An older child should be able to insert and remove the contact lenses himself before taking them home. Resist parents who insist they can do it for the child, or show him how to do it. It may be best for you and your patient to have parents and siblings wait in another area during instruction.

Videos are a good introduction to the process. If the method you show the child isn’t working after a few minutes, be flexible. Ask him how he’d like to do it, and work with his method as long as it’s safe. It’s better to work over a table than the sink, and it may be easier for the patient to insert the lens by looking down instead of straight ahead.

Don’t take foreknowledge of contact lens wear for granted.

Inform the parents and child about the treatment, risks, care and alternatives in the same way that you would for a patient entirely new to contact lenses. This is an opportunity to remind parents about the care they should be taking of their own lenses. It is possible that parents will recognize and correct their own noncompliant behaviors when they view them in light of the outcomes they want for their child.


For this age group, it’s important to present a balance between benefits and responsibilities. Teens will easily see the benefits of vision, cosmetics, convenience and flexibility with activities. However, they must also see the responsibilities of good habits, awareness of eye health and honest reporting of issues. At this point in life, teens are becoming more independent and want to do things their own way. They are also avoiding direct parental supervision, making decisions that risk their eye health more likely. At every visit, it’s important to review good contact lens habits by asking about wearing times, frequency of disposal and cleaning procedures if applicable.

Teens and tweens are more aware of contact lens options than ever before. Individual websites and social media are providing information and incentives geared toward teen and preteen contact lens wear, including competitions for the best stories about the relationship between healthy vision and sports performance. Professional athletes are telling their stories too. Social media sites are giving teens advice about talking to their parents about contact lenses as well as information parents can access.

ECPs must also be aware of companies that sell cosmetic contact lenses illegally and target teens. Many young people believe that what they find on the internet is true. Websites falsely claim that lenses are FDA approved or are “safe,” and orders may include non-FDA approved solutions. They offer online insertion, removal and cleaning instruction, but post disclaimers of liability for injury. It’s our responsibility to ensure that parents and teens are aware of those practices.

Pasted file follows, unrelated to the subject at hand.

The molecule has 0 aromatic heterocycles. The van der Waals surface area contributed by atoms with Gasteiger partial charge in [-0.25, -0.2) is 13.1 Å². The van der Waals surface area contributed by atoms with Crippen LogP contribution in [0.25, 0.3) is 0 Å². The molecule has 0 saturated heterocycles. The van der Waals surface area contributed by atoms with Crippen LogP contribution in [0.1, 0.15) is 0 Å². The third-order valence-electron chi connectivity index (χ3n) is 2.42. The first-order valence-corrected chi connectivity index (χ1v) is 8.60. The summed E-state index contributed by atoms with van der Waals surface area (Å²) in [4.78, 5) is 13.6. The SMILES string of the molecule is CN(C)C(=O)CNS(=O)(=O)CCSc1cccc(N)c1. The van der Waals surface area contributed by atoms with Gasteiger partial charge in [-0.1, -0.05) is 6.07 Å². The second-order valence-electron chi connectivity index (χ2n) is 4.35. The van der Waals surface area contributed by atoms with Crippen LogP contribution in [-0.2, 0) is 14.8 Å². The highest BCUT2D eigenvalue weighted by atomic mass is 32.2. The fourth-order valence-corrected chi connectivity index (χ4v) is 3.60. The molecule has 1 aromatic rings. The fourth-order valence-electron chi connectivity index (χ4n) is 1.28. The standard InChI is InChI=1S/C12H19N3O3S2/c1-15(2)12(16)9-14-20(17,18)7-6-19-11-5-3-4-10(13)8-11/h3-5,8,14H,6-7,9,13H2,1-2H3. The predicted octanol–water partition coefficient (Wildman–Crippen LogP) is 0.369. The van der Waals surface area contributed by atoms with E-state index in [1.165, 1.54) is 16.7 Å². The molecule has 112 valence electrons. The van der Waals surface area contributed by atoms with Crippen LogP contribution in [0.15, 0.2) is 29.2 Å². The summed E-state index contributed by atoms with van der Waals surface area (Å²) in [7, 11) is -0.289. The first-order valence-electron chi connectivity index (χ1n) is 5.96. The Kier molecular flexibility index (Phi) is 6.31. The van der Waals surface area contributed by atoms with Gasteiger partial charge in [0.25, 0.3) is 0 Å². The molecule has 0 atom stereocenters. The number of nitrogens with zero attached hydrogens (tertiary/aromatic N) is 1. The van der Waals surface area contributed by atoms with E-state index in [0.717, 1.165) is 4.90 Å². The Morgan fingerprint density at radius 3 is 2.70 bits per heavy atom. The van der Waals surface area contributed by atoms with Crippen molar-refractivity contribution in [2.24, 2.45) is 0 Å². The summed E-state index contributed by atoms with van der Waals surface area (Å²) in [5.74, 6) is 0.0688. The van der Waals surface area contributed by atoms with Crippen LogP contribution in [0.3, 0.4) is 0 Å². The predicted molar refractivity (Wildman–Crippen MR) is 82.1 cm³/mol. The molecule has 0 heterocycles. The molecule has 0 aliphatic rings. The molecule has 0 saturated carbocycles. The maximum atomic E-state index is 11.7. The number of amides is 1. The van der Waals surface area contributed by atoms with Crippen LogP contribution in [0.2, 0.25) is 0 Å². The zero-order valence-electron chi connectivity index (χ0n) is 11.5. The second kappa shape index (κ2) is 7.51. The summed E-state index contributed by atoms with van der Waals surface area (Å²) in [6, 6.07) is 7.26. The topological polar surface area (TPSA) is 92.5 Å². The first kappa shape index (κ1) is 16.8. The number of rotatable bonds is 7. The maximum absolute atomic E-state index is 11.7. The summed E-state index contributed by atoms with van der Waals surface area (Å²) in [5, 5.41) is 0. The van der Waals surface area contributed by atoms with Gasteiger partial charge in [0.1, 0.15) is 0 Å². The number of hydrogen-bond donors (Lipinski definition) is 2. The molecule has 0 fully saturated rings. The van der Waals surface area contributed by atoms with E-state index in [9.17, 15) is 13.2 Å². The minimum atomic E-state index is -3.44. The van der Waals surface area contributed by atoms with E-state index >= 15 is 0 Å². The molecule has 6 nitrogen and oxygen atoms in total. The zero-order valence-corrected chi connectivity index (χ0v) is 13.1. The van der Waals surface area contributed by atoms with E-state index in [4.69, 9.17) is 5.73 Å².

Technological advances in lens materials and easier care systems allow children to begin wearing contact lenses at younger ages. According to the American Optometric Association, studies have shown that contact lens wear improves the quality of life for many children not only by correcting vision but by improving self-confidence. Contact lenses also are preferred for most sports because they provide better peripheral vision and don’t dislodge the way glasses do. According to the 576 optometrists who participated in the American Optometric Association (AOA) Research and Information Center Children & Contact Lenses study, 71 percent already prescribe lenses to children 10 to 12 years old, usually daily disposable lenses. Twenty-one percent said they are more likely to fit children 10 to 12 years old than they were a year ago. And a study of children ages 8 to 11 years who were fit with daily disposable contact lenses found that 90 percent of the children could insert and remove the lenses without help. This means that ECPs must be ready for a larger, younger pediatric patient population. We now have earlier identification of vision problems, improved lens choices and care methods, children’s interest in contact lenses at a younger age, greater parental acceptance and interest in contact lenses and manufacturers targeting a younger market. With all of that progress, the minimum age for fitting children with contact lenses is virtually nonexistent.

For all of its challenges, pediatric contact lens fitting comes with unique rewards. Eighty percent of early learning development is visual, and as the statistics show, uncorrected and undetected vision problems can have a long-term impact on a child’s life. The most important investment we can make in our future is providing the best care and education for our children. Vision care is a critical part of that plan.